Codex B & Its Allies Vol 1 & 2

In by Chris ThomasLeave a Comment

I re-affirm my belief that a polyglot text influenced א throughout.  And I charge B with being the child of a Graeco-Latin recension, and by its scribe or by its parent of being tremendously influenced by a Coptic recension or by a Graeco-sahidic and/or a Graeco-bohairic ms.

I cannot allow that אB influenced the Sahidic or Bohairic versions (except perhaps a few separate mss of each or either of them); for the sympathy visible between א or B or both and the Coptic versions is a sympathetic bond which antedates the mss א and B, and which contributes to place these versions (where they oppose אB) on an independent footing implying a Greek text of older date than that of אB, and when supported by other good witnesses to be followed.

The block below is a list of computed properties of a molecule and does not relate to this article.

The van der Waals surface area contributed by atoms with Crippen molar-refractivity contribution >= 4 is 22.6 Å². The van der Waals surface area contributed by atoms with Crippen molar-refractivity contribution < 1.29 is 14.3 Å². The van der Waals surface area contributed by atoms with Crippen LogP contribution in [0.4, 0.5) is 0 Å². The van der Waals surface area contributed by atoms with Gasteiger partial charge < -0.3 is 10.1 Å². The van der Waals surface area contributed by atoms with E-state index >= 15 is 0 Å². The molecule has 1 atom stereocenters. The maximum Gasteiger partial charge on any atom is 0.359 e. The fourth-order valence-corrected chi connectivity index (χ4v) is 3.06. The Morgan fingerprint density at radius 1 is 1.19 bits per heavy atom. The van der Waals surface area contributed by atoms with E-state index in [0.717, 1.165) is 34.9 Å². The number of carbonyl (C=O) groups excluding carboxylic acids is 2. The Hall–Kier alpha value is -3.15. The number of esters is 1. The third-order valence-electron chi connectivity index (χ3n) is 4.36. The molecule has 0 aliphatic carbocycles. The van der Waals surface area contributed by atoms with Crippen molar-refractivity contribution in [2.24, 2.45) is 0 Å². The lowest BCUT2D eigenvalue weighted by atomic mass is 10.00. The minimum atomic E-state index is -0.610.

And I charge Westcott and Hort with having utterly failed to produce any semblance of a " neutral" text. I charge them with the offence of repeated additions to the narrative on most insufficient evidence.

Reviews:Frederick on Goodreads wrote:

This is a very important work for students of the transmission of Bible manuscripts. One quote, on page 468, can sum up all of the complicated study of Greek, Latin, Syriac, and other language manuscripts and the modern Bible versions which are based on them which, of course, are not mentioned but are by extension referenced. "The text printed by Westcott and Hort has been accepted as 'the true text,' and grammars, works on the synoptic problem, works on higher criticism, and others, have been grounded on this text. If the Hort text makes the evangelists appear inconsistent, then such and such an evangelist errs. Those who accept the W-H text are basing their accusations of untruth as to the Gospellists upon an Egyptian revision current 250 to 450AD and abandoned between 500 to 1881, merely revived in our day and stamped as genuine."

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